This essay, on anti-Asian racism in America, was my Observer column this week. (The column included also a short piece on flag, queen and country.) It was published on 21 March 2021, under the headline “Myths of Asian privilege fuel a brutal and cartoonish bigotry”.
Beyond the horror of the shooting in Atlanta of eight people, six of them Asian women, lies the fraught question “why?”. In all probability, a multitude of factors – racism, misogyny, religious belief, personal inadequacies – coalesced in suspect Robert Aaron Long’s alleged murderous rampage.
What is incontestable, though, is that the Atlanta murders take place against a background of rising violence against Asian Americans. Hostility has been inflamed by the coronavirus pandemic, and the perception of Chinese culpability. Donald Trump’s insistence on talking of the “Chinese virus” has played no small part in stoking prejudice.
Trump’s rhetoric fits into a long history of anti-Asian racism reaching back to the “yellow peril” panics of the 19th century. From the Page Act of 1875, America’s first restriction on immigration, which banned the entry of Chinese women amid hysteria about “prostitution”, to the 1882 Chinese Exclusion Act, barring all Chinese labourers, to the 1924 Immigration Act, which stopped any Asian immigration, to the mass internment of Japanese-Americans during the Second World War – there is a deep and sordid history of bigotry.
All this has led many to denounce the current spate of anti-Asian violence as the latest product of “white supremacy”, a claim seemingly given substance by the Atlanta shootings. Attitudes to American Asians are shaped, however, not just by the history of racism but also by the contemporary role that Asians occupy in American consciousness, a role that has changed significantly in recent decades.
Before the pandemic, the principal debate involving Asians was less about the racism they faced than about their “privilege”. There was much talk of Asians as the “model community” that, through its own efforts, had carved out a place for itself in the American Dream. High-profile court cases against Harvard and Yale, contesting the colleges’ affirmative action policies as discriminatory in placing a cap on the numbers of Asians admitted, gave the impression of Asians as “almost white”.
However, the idea of privileged Asians is a myth. The term “Asian” covers a huge set of communities. In popular culture, people often see it as a label for east Asians – Chinese, Japanese, Koreans. Officially, though, including in the census, the category includes south and south-east Asian nationalities, from India to Vietnam. Each of these communities is itself deeply fractured along lines of class, age and much else.
In 1970, Asian Americans were the least unequal of any ethnic group. By 2016 they were the most. While the income of the bottom 10% of black people has increased by two-thirds over the past 50 years, that of the bottom decile of Asians has improved by just 11%. The income of the top 10% of Asian Americans has, however, rocketed.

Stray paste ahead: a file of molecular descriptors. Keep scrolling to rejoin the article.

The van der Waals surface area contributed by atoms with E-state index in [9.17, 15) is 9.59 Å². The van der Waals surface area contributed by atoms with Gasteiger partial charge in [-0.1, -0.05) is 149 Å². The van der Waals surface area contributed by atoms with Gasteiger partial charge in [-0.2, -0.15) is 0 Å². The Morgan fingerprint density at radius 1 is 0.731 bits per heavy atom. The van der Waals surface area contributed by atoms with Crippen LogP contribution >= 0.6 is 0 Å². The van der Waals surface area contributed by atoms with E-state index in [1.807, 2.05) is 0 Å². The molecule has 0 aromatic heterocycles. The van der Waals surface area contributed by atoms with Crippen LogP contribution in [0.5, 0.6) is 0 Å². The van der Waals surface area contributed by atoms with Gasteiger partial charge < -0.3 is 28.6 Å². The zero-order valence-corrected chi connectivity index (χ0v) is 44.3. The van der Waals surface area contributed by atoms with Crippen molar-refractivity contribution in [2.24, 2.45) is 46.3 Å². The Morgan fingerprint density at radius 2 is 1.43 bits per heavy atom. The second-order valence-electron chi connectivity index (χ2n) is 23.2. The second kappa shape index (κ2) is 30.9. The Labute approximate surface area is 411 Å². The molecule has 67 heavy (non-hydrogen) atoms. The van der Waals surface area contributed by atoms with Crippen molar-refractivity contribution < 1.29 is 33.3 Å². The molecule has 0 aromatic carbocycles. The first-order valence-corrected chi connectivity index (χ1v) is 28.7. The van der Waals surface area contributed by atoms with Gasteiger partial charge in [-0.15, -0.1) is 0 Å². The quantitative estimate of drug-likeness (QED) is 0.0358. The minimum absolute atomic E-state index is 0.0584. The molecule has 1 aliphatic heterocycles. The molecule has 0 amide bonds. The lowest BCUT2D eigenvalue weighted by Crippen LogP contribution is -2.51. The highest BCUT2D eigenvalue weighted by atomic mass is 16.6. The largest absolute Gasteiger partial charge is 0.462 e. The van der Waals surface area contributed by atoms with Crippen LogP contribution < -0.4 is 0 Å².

Indians are the most successful of Asian groups: 40% of over 25s possess a postgraduate degree; just 7.5% live in poverty. That contrasts with the 28% of Hmong, a people of Chinese ancestry, who live below the poverty line. Almost half of Vietnamese have no education beyond high school. The median income of Laotians is barely half that of Indians. There is, in other words, no such thing as an “Asian community”, still less one that is uniformly affluent or highly educated.
Nevertheless, the myth has persisted, particularly on the left. Many of those now denouncing attacks on Asians as products of “white supremacy” were just a few months ago insisting that they were “privileged”, even “embracing whiteness”. As with Jews, the myth of privilege has allowed many to ignore the racism that Asians face.
A recent feature of American urban life has been tension between black and Asian people, ranging from the destruction of 2,200 Korean businesses during the 1992 Los Angeles riots to more recent attacks during the pandemic. The reasons for conflict are complex, and lie partly in the “middleman” role that some Asians play in American society. When differences of wealth or opportunity become viewed in identitarian terms, racial hostility is inevitably stoked.
At the same time, many use Asian success as a means of berating black people. Why can’t African Americans do as Asians have done, they ask. It’s a way of transforming problems of racism, and of a criminal justice system that discriminates against not just black people, but poor and working-class people more generally, into a question of individual behaviour.
Anti-Asian hostility is real. Asian privilege is not. Nor is hostility towards Asians merely the product of “white supremacy”; it emerges from a complex interplay of racism and identitarian politics. Whatever the reasons behind the Atlanta shootings, it’s time we stopped using myths about Asian Americans to sustain both racism and cartoonish views about racial differences.